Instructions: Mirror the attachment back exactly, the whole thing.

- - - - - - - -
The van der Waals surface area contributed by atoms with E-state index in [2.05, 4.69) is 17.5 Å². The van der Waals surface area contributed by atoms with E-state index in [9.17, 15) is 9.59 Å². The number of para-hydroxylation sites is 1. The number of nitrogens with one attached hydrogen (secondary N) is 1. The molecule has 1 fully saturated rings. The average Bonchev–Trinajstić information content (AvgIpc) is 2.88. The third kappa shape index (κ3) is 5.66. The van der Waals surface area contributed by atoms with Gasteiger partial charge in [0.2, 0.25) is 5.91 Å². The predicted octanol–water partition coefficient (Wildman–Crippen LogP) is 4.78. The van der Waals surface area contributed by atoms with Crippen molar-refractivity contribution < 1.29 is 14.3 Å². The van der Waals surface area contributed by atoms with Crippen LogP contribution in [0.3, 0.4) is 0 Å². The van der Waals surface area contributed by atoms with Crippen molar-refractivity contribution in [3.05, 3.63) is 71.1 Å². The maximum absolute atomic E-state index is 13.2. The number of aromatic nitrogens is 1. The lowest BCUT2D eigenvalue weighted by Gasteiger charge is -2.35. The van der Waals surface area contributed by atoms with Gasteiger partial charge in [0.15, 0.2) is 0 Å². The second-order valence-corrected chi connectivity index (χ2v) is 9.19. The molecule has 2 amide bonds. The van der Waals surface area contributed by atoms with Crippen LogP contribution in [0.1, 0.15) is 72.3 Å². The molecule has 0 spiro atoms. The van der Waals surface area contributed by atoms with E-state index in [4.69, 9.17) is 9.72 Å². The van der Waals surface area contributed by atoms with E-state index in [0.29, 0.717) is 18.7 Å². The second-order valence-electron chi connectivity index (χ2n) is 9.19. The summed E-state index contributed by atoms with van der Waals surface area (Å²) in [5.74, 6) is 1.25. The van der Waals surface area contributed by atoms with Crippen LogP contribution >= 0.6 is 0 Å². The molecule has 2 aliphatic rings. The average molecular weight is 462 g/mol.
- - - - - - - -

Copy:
The van der Waals surface area contributed by atoms with E-state index in [2.05, 4.69) is 17.5 Å². The van der Waals surface area contributed by atoms with E-state index in [9.17, 15) is 9.59 Å². The number of para-hydroxylation sites is 1. The number of nitrogens with one attached hydrogen (secondary N) is 1. The molecule has 1 fully saturated rings. The average Bonchev–Trinajstić information content (AvgIpc) is 2.88. The third kappa shape index (κ3) is 5.66. The van der Waals surface area contributed by atoms with Gasteiger partial charge in [0.2, 0.25) is 5.91 Å². The predicted octanol–water partition coefficient (Wildman–Crippen LogP) is 4.78. The van der Waals surface area contributed by atoms with Crippen molar-refractivity contribution < 1.29 is 14.3 Å². The van der Waals surface area contributed by atoms with Crippen LogP contribution in [0.3, 0.4) is 0 Å². The van der Waals surface area contributed by atoms with Crippen molar-refractivity contribution in [3.05, 3.63) is 71.1 Å². The maximum absolute atomic E-state index is 13.2. The number of aromatic nitrogens is 1. The lowest BCUT2D eigenvalue weighted by Gasteiger charge is -2.35. The van der Waals surface area contributed by atoms with Gasteiger partial charge in [0.15, 0.2) is 0 Å². The second-order valence-corrected chi connectivity index (χ2v) is 9.19. The molecule has 2 amide bonds. The van der Waals surface area contributed by atoms with Crippen LogP contribution in [0.1, 0.15) is 72.3 Å². The molecule has 0 spiro atoms. The van der Waals surface area contributed by atoms with E-state index in [4.69, 9.17) is 9.72 Å². The van der Waals surface area contributed by atoms with E-state index in [0.29, 0.717) is 18.7 Å². The second-order valence-electron chi connectivity index (χ2n) is 9.19. The summed E-state index contributed by atoms with van der Waals surface area (Å²) in [5.74, 6) is 1.25. The van der Waals surface area contributed by atoms with Crippen LogP contribution >= 0.6 is 0 Å². The molecule has 2 aliphatic rings. The average molecular weight is 462 g/mol.